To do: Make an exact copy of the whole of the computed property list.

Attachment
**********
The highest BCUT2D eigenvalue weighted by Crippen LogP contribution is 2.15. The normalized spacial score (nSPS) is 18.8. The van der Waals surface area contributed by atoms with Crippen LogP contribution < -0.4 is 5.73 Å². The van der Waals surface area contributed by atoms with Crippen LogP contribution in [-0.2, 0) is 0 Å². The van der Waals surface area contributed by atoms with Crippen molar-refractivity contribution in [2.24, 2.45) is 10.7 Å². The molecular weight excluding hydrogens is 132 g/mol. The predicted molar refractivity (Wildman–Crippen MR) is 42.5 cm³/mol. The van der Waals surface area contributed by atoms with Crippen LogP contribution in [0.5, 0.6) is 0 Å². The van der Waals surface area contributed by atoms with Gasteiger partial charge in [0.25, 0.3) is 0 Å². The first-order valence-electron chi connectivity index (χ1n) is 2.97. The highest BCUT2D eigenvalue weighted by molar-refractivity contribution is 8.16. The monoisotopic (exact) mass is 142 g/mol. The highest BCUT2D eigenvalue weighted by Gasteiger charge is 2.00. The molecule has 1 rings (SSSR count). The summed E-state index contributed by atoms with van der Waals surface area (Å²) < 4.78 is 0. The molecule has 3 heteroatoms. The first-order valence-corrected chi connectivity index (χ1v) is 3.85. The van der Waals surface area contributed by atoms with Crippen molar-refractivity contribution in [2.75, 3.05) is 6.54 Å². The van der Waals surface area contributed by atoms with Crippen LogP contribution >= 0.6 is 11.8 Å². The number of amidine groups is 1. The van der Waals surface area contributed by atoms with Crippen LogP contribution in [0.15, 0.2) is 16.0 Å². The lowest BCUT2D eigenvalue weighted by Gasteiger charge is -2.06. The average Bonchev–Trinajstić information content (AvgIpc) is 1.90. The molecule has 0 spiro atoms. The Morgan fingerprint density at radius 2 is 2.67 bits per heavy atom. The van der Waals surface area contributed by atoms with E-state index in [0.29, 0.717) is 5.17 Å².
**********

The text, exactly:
The highest BCUT2D eigenvalue weighted by Crippen LogP contribution is 2.15. The normalized spacial score (nSPS) is 18.8. The van der Waals surface area contributed by atoms with Crippen LogP contribution < -0.4 is 5.73 Å². The van der Waals surface area contributed by atoms with Crippen LogP contribution in [-0.2, 0) is 0 Å². The van der Waals surface area contributed by atoms with Crippen molar-refractivity contribution in [2.24, 2.45) is 10.7 Å². The molecular weight excluding hydrogens is 132 g/mol. The predicted molar refractivity (Wildman–Crippen MR) is 42.5 cm³/mol. The van der Waals surface area contributed by atoms with Crippen LogP contribution in [0.5, 0.6) is 0 Å². The van der Waals surface area contributed by atoms with Gasteiger partial charge in [0.25, 0.3) is 0 Å². The first-order valence-electron chi connectivity index (χ1n) is 2.97. The highest BCUT2D eigenvalue weighted by molar-refractivity contribution is 8.16. The monoisotopic (exact) mass is 142 g/mol. The highest BCUT2D eigenvalue weighted by Gasteiger charge is 2.00. The molecule has 1 rings (SSSR count). The summed E-state index contributed by atoms with van der Waals surface area (Å²) < 4.78 is 0. The molecule has 3 heteroatoms. The first-order valence-corrected chi connectivity index (χ1v) is 3.85. The van der Waals surface area contributed by atoms with Crippen molar-refractivity contribution in [2.75, 3.05) is 6.54 Å². The van der Waals surface area contributed by atoms with Crippen LogP contribution >= 0.6 is 11.8 Å². The number of amidine groups is 1. The van der Waals surface area contributed by atoms with Crippen LogP contribution in [0.15, 0.2) is 16.0 Å². The lowest BCUT2D eigenvalue weighted by Gasteiger charge is -2.06. The average Bonchev–Trinajstić information content (AvgIpc) is 1.90. The molecule has 0 spiro atoms. The Morgan fingerprint density at radius 2 is 2.67 bits per heavy atom. The van der Waals surface area contributed by atoms with E-state index in [0.29, 0.717) is 5.17 Å².